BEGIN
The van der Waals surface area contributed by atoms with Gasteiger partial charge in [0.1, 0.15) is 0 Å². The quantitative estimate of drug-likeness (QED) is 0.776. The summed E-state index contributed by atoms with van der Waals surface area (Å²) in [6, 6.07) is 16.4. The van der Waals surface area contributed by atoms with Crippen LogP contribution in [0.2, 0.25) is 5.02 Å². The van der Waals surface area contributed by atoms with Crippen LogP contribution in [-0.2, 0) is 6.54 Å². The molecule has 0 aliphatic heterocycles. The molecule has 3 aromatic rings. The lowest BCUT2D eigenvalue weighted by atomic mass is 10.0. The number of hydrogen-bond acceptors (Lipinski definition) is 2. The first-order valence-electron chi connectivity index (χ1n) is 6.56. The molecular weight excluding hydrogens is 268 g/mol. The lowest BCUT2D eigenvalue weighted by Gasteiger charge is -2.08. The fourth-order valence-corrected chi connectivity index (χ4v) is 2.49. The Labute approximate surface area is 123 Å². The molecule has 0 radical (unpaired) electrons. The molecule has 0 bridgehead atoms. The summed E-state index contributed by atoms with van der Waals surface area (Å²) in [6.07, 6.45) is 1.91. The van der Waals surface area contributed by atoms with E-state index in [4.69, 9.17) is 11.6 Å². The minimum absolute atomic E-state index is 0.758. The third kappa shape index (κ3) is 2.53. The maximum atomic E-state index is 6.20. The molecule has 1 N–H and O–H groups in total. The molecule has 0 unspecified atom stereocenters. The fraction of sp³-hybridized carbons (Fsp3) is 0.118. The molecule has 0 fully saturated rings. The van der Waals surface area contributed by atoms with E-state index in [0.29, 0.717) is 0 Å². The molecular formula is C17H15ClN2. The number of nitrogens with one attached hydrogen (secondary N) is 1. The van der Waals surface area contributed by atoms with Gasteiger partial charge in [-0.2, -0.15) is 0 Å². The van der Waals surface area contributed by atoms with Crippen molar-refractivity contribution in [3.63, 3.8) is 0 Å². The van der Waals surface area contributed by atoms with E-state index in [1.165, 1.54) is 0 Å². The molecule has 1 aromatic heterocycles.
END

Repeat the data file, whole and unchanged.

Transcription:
The van der Waals surface area contributed by atoms with Gasteiger partial charge in [0.1, 0.15) is 0 Å². The quantitative estimate of drug-likeness (QED) is 0.776. The summed E-state index contributed by atoms with van der Waals surface area (Å²) in [6, 6.07) is 16.4. The van der Waals surface area contributed by atoms with Crippen LogP contribution in [0.2, 0.25) is 5.02 Å². The van der Waals surface area contributed by atoms with Crippen LogP contribution in [-0.2, 0) is 6.54 Å². The molecule has 0 aliphatic heterocycles. The molecule has 3 aromatic rings. The lowest BCUT2D eigenvalue weighted by atomic mass is 10.0. The number of hydrogen-bond acceptors (Lipinski definition) is 2. The first-order valence-electron chi connectivity index (χ1n) is 6.56. The molecular weight excluding hydrogens is 268 g/mol. The lowest BCUT2D eigenvalue weighted by Gasteiger charge is -2.08. The fourth-order valence-corrected chi connectivity index (χ4v) is 2.49. The Labute approximate surface area is 123 Å². The molecule has 0 radical (unpaired) electrons. The molecule has 0 bridgehead atoms. The summed E-state index contributed by atoms with van der Waals surface area (Å²) in [6.07, 6.45) is 1.91. The van der Waals surface area contributed by atoms with E-state index in [4.69, 9.17) is 11.6 Å². The minimum absolute atomic E-state index is 0.758. The third kappa shape index (κ3) is 2.53. The maximum atomic E-state index is 6.20. The molecule has 1 N–H and O–H groups in total. The molecule has 0 unspecified atom stereocenters. The fraction of sp³-hybridized carbons (Fsp3) is 0.118. The molecule has 0 fully saturated rings. The van der Waals surface area contributed by atoms with E-state index in [0.29, 0.717) is 0 Å². The molecular formula is C17H15ClN2. The number of nitrogens with one attached hydrogen (secondary N) is 1. The van der Waals surface area contributed by atoms with Gasteiger partial charge in [-0.2, -0.15) is 0 Å². The van der Waals surface area contributed by atoms with Crippen molar-refractivity contribution in [3.63, 3.8) is 0 Å². The van der Waals surface area contributed by atoms with E-state index in [1.165, 1.54) is 0 Å². The molecule has 1 aromatic heterocycles.